Forget stitches — there’s a better way to close wounds. In this talk, TED Fellow Joe Landolina talks about his invention — a medical gel that can instantly stop traumatic bleeding without the need to apply pressure.
I want you guys to imagine that you’re a soldier running through the battlefield. Now, you’re shot in the leg with a bullet, which severs your femoral artery. Now, this bleed is extremely traumatic and can kill you in less than three minutes. Unfortunately, by the time that a medic actually gets to you, what the medic has on his or her belt can take five minutes or more, with the application of pressure, to stop that type of bleed.
Now, this problem is not only a huge problem for the military, but it’s also a huge problem that’s epidemic throughout the entire medical field, which is how do we actually look at wounds and how do we stop them quickly in a way that can work with the body?
So now, what I’ve been working on for the last four years is to develop smart biomaterials, which are actually materials that will work with the body, helping it to heal and helping it to allow the wounds to heal normally.
So now, before we do this, we have to take a much closer look at actually how does the body work. So now, everybody here knows that the body is made up of cells. So the cell is the most basic unit of life. But not many people know what else. But it actually turns out that your cells sit in this mesh of complicated fibers, proteins and sugars known as the extracellular matrix. So now, the ECM is actually this mesh that holds the cells in place, provides structure for your tissues, but it also gives the cells a home. It allows them to feel what they’re doing, where they are, and tells them how to act and how to behave.
And it actually turns out that the extracellular matrix is different from every single part of the body. So the ECM in my skin is different than the ECM in my liver, and the ECM in different parts of the same organ actually vary, so it’s very difficult to be able to have a product that will react to the local extracellular matrix, which is exactly what we’re trying to do. So now, for example, think of the rainforest. You have the canopy, you have the understory, and you have the forest floor. Now, all of these parts of the forest are made up of different plants, and different animals call them home. So just like that, the extracellular matrix is incredibly diverse in three dimensions. On top of that, the extracellular matrix is responsible for all wound healing, so if you imagine cutting the body, you actually have to rebuild this very complex ECM in order to get it to form again, and a scar, in fact, is actually poorly formed extracellular matrix.
So now, behind me is an animation of the extracellular matrix. So as you see, your cells sit in this complicated mesh and as you move throughout the tissue, the extracellular matrix changes. So now every other piece of technology on the market can only manage a two- dimensional approximation of the extracellular matrix, which means that it doesn’t fit in with the tissue itself.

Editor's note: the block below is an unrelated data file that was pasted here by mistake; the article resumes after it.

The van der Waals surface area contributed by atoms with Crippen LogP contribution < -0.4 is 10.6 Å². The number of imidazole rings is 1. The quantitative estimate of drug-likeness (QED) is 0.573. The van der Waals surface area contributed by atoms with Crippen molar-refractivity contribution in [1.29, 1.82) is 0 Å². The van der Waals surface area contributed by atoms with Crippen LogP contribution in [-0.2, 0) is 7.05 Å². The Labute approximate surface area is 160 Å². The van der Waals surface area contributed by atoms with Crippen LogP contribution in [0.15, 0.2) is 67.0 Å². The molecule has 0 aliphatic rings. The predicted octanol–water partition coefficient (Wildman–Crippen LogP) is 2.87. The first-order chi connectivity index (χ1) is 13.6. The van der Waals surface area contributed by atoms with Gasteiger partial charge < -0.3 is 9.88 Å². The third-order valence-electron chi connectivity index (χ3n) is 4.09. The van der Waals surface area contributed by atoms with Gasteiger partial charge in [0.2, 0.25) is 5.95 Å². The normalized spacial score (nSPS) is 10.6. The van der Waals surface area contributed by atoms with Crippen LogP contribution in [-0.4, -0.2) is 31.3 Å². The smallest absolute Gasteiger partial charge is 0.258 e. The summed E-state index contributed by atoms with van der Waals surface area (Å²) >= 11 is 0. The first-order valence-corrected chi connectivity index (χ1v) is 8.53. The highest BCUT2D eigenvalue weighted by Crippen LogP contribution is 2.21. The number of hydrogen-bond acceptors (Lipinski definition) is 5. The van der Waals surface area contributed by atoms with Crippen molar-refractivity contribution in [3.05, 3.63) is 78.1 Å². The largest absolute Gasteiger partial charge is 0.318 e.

So when I was a freshman at NYU, what I discovered was you could actually take small pieces of plant-derived polymers and reassemble them onto the wound. So if you have a bleeding wound like the one behind me, you can actually put our material onto this, and just like Lego blocks, it’ll reassemble into the local tissue. So that means if you put it onto liver, it turns into something that looks like liver, and if you put it onto skin, it turns into something that looks just like skin. So when you put the gel on, it actually reassembles into this local tissue. So now, this has a whole bunch of applications, but basically the idea is, wherever you put this product, you’re able to reassemble into it immediately.
Now, this is a simulated arterial bleed — blood warning — at twice human artery pressure. So now, this type of bleed is incredibly traumatic, and like I said before, would actually take five minutes or more with pressure to be able to stop. Now, in the time that it takes me to introduce the bleed itself, our material is able to stop that bleed, and it’s because it actually goes on and works with the body to heal, so it reassembles into this piece of meat, and then the blood actually recognizes that that’s happening, and produces fibrin, producing a very fast clot in less than 10 seconds.
So now this technology — Thank you. (Applause)
So now this technology, by January, will be in the hands of veterinarians, and we’re working very diligently to try to get it into the hands of doctors, hopefully within the next year.
But really, once again, I want you guys to imagine that you are a soldier running through a battlefield. Now, you get hit in the leg with a bullet, and instead of bleeding out in three minutes, you pull a small pack of gel out of your belt, and with the press of a button, you’re able to stop your own bleed and you’re on your way to recovery.
Thank you very much.
The above story is based on materials provided by TED.